Strange indeed. I only hope he knows how amazing he is. I hope that he knows that he's been my rock, my teacher, my father. Always will be. And that he knows his desire to teach will never outlive his performance. That teaching is his essence and has never been a mere performance.

We're all moving here. In more ways than one. Forward.

Thursday, March 03, 2011

Winds of Change

I'm moving this weekend. We finally decided to let this old house go. We can't afford the improvements needed, especially in this economy and housing market. We would lose money hand over that we don't have. Money that we need for one child, this child, who's going away to college in five short months. Breathe, Melinda, breathe.

And I'm okay with the house thing. Great, actually. We need a change. A fresh wind. A bright patch in a rocky year. There are things I will miss. The red front door. The staircase. The bamboo in the backyard that we fight every year from overtaking the entire yard. The next door neighbors.

This corner.

The cobalt blue kitchen, the black and white bathroom, the possum under my back deck.

The memories. But those, I get to take with me.

What I won't miss is the bass thumping from the stereo across the street. The random gun shots we hear on any given day. The fact that we have to leave our house on New Year's Eve, The Fourth of July, Memorial Day, and Labor Day because it sounds like a war zone with all the fireworks, mixed in with the gunshots. The cats. wild cats. And I won't miss the rats. That's right, I said rats. You'd think with all the cats, but no, we still battle the rats.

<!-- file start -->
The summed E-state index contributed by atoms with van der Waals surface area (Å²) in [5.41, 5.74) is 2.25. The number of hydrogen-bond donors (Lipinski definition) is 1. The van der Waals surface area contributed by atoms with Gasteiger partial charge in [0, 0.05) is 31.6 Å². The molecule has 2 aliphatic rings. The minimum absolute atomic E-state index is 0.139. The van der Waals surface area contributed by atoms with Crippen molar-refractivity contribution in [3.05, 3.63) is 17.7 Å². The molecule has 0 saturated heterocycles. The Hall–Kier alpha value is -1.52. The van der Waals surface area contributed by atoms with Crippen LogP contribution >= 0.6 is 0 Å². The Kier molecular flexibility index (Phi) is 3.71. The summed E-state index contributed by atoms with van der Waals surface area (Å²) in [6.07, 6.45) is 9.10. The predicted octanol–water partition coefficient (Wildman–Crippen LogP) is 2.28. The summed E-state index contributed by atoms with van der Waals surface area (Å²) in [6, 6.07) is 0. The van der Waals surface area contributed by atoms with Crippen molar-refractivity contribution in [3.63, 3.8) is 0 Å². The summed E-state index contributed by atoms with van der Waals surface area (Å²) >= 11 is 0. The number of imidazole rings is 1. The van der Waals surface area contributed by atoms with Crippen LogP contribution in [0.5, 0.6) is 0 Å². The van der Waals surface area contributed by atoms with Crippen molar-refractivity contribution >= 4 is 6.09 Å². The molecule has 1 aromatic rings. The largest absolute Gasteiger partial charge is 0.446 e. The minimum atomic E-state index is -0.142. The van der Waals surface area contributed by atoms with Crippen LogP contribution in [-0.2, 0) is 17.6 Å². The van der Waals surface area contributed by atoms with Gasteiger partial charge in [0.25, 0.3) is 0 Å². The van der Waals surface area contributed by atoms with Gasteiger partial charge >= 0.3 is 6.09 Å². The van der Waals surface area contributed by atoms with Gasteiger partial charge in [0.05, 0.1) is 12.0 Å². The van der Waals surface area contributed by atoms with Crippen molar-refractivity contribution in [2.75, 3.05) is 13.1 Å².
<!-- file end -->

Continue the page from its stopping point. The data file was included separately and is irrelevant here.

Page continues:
I won't miss the broken things. Everything is broken (did somebody say Bob Dylan?)

I plan to take lots of pictures, so I can remember. Because oddly enough, I've lived here longer than any other place and I'm going to miss this house. Seven years. I bought it when I was single, alone with three children, and so lost. It meant a lot to me. Still does. So much has happened here. My son was lost and found. I met and married my sweet husband. My daughters have turned into beautiful, young women. And we found another daughter.

But life is about change. And I'm embracing this change wholeheartedly. I have five more months before Stevey leaves for college and I feel like I have so much to tell her. So many things that I think I've missed. I feel like I need to tuck in corners, cross secrets off the list, give her a manual. I'm not ready for this, but I don't think any mother is ever ready.

I have a lot to say about her over the next several months. She's pretty amazing.

For everything you have missed, you have gained something else, and for everything you gain, you lose something else.

~Ralph Waldo Emerson~

Balance, grasshopper, balance.